- The problem is responsive to your actions. The fact you are trying to solve the problem actually changes the problem.
Climate change is a classic wicked problem. Despite growing scientific evidence for decades and early thought leaders passionately saying we need to act now (as far back as the 1970s and 1980s) it has been a problem steeped in debate, in domestic policy, in geopolitics, in cultural norms, and so many other social and scientific complexities. It was the classic tractionless problem, hotly debated at dinner tables with family and friends, but years and decades would pass with little change in the debate. Sides were clearly entrenched in their chosen viewpoint.
Then, on December 12, 2015, world leaders gathered in Paris at the United Nations Climate Change Conference (COP21…yes, this was the 21st version of such a meeting) and entered into a historic international treaty called the Paris Agreement signed by 195 countries and the European Union. Like any piece of legislation, it is steeped in complexity and legislative jargon that would be debated for years, but within it exists something else. Four words that now nearly 8 years later have proven to be the “We chose to go to the moon” moment for climate change: Net Zero by 2050.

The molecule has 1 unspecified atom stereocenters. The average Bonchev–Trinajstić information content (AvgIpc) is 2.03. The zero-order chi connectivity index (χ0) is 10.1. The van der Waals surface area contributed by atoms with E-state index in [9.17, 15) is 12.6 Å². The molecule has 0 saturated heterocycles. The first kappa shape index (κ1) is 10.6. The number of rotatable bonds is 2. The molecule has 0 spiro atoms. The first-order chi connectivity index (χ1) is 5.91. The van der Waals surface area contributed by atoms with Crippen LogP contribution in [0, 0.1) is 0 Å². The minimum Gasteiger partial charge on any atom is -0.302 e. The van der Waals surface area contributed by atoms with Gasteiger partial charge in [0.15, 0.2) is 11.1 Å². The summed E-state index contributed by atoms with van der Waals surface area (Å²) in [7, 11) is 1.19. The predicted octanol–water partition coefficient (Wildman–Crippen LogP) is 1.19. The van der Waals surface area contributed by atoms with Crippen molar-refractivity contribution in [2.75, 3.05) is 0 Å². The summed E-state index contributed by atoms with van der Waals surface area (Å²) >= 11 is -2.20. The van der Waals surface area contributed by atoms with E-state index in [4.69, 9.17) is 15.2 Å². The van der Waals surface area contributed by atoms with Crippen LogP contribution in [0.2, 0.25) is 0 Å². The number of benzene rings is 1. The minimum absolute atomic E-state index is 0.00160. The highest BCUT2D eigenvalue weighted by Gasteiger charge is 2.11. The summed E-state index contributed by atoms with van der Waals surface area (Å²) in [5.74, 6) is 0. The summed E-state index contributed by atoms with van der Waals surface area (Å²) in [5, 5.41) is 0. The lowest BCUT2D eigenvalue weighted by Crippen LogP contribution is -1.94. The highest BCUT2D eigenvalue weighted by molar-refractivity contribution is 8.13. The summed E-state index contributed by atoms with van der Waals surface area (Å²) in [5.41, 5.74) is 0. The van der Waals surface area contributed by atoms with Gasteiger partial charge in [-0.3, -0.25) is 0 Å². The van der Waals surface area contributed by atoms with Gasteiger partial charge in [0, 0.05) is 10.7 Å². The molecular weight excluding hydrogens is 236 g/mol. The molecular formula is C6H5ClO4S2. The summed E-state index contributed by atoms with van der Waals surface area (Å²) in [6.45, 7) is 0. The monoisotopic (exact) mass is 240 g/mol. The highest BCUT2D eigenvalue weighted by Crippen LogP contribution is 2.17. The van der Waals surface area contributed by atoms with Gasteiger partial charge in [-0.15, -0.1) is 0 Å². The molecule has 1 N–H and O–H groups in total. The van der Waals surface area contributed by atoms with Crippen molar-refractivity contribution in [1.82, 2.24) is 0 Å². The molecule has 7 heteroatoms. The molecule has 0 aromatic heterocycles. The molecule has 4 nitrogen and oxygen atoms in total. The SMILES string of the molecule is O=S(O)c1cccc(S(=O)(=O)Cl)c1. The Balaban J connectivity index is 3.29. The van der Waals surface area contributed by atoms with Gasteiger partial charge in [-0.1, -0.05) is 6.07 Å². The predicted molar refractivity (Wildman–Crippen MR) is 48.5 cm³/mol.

Net Zero by 2050
Those four words take a classic wicked problem with all its hairy, unmanageable complexity and instantly tame it. But how?
A Goal. The decades of science, modeling, debate, and strategy boiled down to a single goal. The planet needs to achieve net zero emissions, meaning all emissions that we cannot get rid of must be offset so the total emissions of the planet net to zero. Suddenly, we have a clear problem definition.
A Timeline. All this must be done by 2050. No caveats, no qualifiers. Achievability is anything but certain, but a stake is now in the ground to define when success needs to happen.
A Way to Participate. Now every country, state, city, company, organization, and individual has a clear message on how to be part of the solution. Regardless of your sphere of influence, your goal is achieve Net Zero in what you control. Doing so by 2050 will make a difference, while achieving it sooner than 2050 will have an even greater impact. If you can go beyond Net Zero and participate in carbon eliminating activities (“carbon negative”), then you will make the most significant contribution. The challenge has now been taken out of the realm of PhD scientists and has become accessible to everyone.